Next, the entire bar is powder-coated in a semi-gloss powder coat. The sleeves, on the other hand, have a clear zinc finish.
The biggest gripe of all from most people I’m seeing is the apparent lack of rackability with the bar. This is only somewhat true. Sure, you can’t use the bar in j-cups, but if you have safety arms or safety straps, you can use the bar in a rack for presses or deadlifts without too much trouble. I’d definitely prefer it to be rackable in the traditional sense, but this will have to do for now.
Lastly, and this is extremely nit-picky, but the square tubing is a bit less comfortable than round tubing for camber bar squats. This bar isn’t designed for this purpose. Just something to consider when purchasing the bar.
Kabuki Strength Trap Bar Vs. Eleiko Öppen Deadlift Bar
The More Expensive Contender
Eleiko’s patent pending Öppen deadlift bar is designed for lifting ease, opening the benefits of deadlifting to more people. The open design supports a variety of lunges and carries in addition to deadlifts. The bar easily moves between the upright storage and the horizontal lifting position. It rests on rubber feet which protect the platform and provide ample clearance for unencumbered loading and unloading. Durable chromed sleeves are compatible with all Eleiko discs, and the bar is appropriate for Eleiko platforms and racks Space efficient vertical bar storage allows facilities to optimize training spaces Open design, loading system and grip markings make this bar approachable, easy to use and appropriate for more lifters 0ur unique system allows bumper plates to be loaded without having to lift the bar. Manufactured in Sweden from the finest materials with our signature attention to detail, the bar rests on durable rubber feet that protect the platform and raise the sleeve off the ground for easy loading and unloading of discs and bumpers plates. The Öppen Deadlift Bar solves many issues common to trap bars on the market today which are often difficult to load, cumbersome to use and challenging to store. Our unique open design is approachable and the bar is counterbalanced so users can easily move between the upright storage and loading position and the horizontal lifting position. Length: 2150 mm/84.65 in. Width: 589 mm/23.19 in. Height: 226 mm/8.9 in. Weight: 25kg/55.12 lbs. Warranty: 5 years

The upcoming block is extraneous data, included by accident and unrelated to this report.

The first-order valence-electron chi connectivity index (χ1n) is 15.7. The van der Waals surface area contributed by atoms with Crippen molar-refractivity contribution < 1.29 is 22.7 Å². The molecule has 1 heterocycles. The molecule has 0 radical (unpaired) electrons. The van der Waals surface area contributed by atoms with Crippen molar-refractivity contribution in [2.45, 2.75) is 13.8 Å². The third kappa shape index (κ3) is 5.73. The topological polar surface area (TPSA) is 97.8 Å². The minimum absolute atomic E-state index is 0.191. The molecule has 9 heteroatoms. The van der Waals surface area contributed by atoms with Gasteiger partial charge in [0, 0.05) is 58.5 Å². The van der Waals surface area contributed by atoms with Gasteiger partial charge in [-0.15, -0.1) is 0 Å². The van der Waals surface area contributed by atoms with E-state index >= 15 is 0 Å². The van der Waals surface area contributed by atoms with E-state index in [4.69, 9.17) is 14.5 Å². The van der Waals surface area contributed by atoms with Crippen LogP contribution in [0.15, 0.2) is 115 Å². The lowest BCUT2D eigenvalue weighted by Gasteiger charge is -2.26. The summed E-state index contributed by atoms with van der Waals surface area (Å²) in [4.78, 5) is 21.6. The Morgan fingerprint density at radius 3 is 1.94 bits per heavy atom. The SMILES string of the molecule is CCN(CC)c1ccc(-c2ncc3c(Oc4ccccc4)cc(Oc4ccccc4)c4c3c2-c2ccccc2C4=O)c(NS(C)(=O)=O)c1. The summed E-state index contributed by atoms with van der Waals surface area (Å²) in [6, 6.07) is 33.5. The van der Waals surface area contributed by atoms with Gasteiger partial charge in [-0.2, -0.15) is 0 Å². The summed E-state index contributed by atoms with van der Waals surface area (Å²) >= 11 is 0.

Currently, the Eleiko Öppen Deadlift Bar and Kabuki Strength Trap Bar should be at the top of everyone’s list who have the money to spend on an elite trap bar. There are others coming and previous bars that are still good, but as of this writing, these are our favorites.
The Eleiko is the pinnacle of refinement. It’s finesse, as are all of Eleiko’s products. It reminds me as much of a piece of art as any piece of gym equipment created. The round tubing, great knurling, simply, yet effective jack stand are all impressive. However, as with any great piece of art, it’s expensive.
In fact, it’s nearly $100 more for a bar that actually has fewer features than the Kabuki Trap Bar, yet, for some that is what makes it better. In a world fraught with a “more is better” mentality, the simplicity and beautiful functionality of the Eleiko Öppen Deadlift Bar make it what it is, and there’s little I’d change about it.
However, let’s be honest, more is often better. Innovative features that lead to increased versatility without negating the established features of the product are nice to have. Interchangeable handles, offset low handle height, multiple height handle inserts, and an awesome jack feature make the Kabuki Trap Bar truly special. This said, the Kabuki Bar cannot be used in a rack in the traditional way, which is pretty unfortunate for those that like to press with their trap bars.
If I was buying a new trap bar, I would likely purchase the Kabuki Trap Bar, largely based upon features and price. However, this is not an easy decision. The Eleiko is truly special and has the refinement that some would prefer over the brute nature of what else is available.